were not actual citizens of Cahaba, these wealthy 
planters contributed greatly to the general prosperity 
and added much to the social life of the place. 

Two large ferries on the Alabama and Cahaba Riv- 
ers furnished the means of transportation across these 
streams for the numerous visitors, travelers, and teams 
of wagons to and from the town. 

There was a constant exchange of courtesies be- 
tween the Cahabans and the old county families, and 
visits frequently extended themselves into days, weeks, 
and months. As before stated there was practically no 
end to the hospitality, and it would have been regarded 
a great breech of etiquette in extending an invita- 
tion to limit the stay of a guest or specify a time for 
the visit to end as is now customary. 

In 1859, when the railroad was first built from Ca- 
haba to Marion, Cahaba was in a flourishing condi- 
tion ; but the war came on, business was paralyzed, 
and the town ceased to build up and improve, although 
it still continued to be a place of importance. An 


army post and one of the largest Federal prisons in the 
South were located there in 1863 or 1864. and a num- 
ber of refugees also sought an asylum within the 
town, some investing in town property ; but in 
1865, just before the surrender, another flood came.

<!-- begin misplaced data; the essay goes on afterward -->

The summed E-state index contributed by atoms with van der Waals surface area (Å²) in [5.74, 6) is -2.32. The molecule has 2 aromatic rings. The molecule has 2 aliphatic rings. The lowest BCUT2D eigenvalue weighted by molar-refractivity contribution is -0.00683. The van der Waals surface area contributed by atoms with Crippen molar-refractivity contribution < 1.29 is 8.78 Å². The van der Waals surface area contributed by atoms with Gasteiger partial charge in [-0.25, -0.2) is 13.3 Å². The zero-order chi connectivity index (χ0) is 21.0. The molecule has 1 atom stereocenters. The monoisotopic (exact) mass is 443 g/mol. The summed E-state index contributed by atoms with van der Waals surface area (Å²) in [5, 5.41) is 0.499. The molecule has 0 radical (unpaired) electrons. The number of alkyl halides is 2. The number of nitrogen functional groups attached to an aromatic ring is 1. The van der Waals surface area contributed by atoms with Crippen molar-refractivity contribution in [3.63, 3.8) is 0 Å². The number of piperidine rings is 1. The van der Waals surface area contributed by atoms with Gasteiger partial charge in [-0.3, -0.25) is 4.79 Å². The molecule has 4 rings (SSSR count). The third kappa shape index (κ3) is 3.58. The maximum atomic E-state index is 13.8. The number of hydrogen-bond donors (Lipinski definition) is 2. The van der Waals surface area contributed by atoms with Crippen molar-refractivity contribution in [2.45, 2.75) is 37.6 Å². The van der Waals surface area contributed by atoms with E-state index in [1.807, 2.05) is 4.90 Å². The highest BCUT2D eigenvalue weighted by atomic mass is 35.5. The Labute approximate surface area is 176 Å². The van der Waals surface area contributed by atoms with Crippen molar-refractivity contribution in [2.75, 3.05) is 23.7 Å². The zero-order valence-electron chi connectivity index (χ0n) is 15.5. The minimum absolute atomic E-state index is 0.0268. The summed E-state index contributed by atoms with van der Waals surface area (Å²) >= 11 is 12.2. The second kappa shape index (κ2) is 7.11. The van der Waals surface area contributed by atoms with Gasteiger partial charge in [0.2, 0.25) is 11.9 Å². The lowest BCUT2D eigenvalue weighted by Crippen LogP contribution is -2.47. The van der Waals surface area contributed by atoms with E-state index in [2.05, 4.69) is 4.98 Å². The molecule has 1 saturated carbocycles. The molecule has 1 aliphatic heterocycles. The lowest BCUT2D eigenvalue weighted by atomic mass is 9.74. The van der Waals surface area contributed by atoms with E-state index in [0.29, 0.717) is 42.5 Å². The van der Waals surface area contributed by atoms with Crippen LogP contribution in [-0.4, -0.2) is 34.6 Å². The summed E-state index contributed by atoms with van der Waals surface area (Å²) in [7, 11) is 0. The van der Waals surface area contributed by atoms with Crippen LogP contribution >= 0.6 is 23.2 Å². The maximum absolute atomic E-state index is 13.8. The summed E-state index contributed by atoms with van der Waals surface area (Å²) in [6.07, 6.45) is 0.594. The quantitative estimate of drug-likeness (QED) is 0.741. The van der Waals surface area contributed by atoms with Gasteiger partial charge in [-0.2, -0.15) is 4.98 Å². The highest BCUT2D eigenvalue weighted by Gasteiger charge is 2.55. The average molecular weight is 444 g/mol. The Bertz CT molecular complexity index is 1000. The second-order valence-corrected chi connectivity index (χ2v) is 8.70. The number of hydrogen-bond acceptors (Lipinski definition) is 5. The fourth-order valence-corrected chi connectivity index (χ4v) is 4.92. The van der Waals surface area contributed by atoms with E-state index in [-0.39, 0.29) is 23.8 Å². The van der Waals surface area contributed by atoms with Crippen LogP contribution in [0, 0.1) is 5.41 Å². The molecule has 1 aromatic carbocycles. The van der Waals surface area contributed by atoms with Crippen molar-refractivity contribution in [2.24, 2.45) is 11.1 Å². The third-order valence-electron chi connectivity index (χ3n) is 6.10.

the post was abandoned, and. when the war ended, 
Cahaba began to realize that the clouds of adversity 
were falling fast upon her. Spartanlike, she bore her 
misfortune bravely and cheerfully and tried to stem the 
tide that had turned against her. but the effort was 
vain ; and in 1866 her death knell was sounded when, 
by a vote of the people of the county, the courthouse 
was removed to Selma, and she, for the first time with- 
in her existence, ceased to be the county seat of Dallas 
County. It was a cruel blow from which the grand 
old place never recovered. 

Many of the prominent citizens followed the court- 
house to Selma ; many others moved to more distant 
localities. A few new families came in to fill their 
places, and for a time Cahaba hoped at least to regain 
her old-time importance as a commercial center, but 
the hope was illusive, and in the seventies, for the 
third time within the memory of man, the town be- 
came a deserted village. The scenes of 1826 were re- 
peated. The doors of the business houses were all 
closed and locked, the stately homes were abandoned 
and deserted. Flowers again bloomed untended in 
the lovely yards and grass covered the principal streets. 
An air of loneliness and desolation impossible to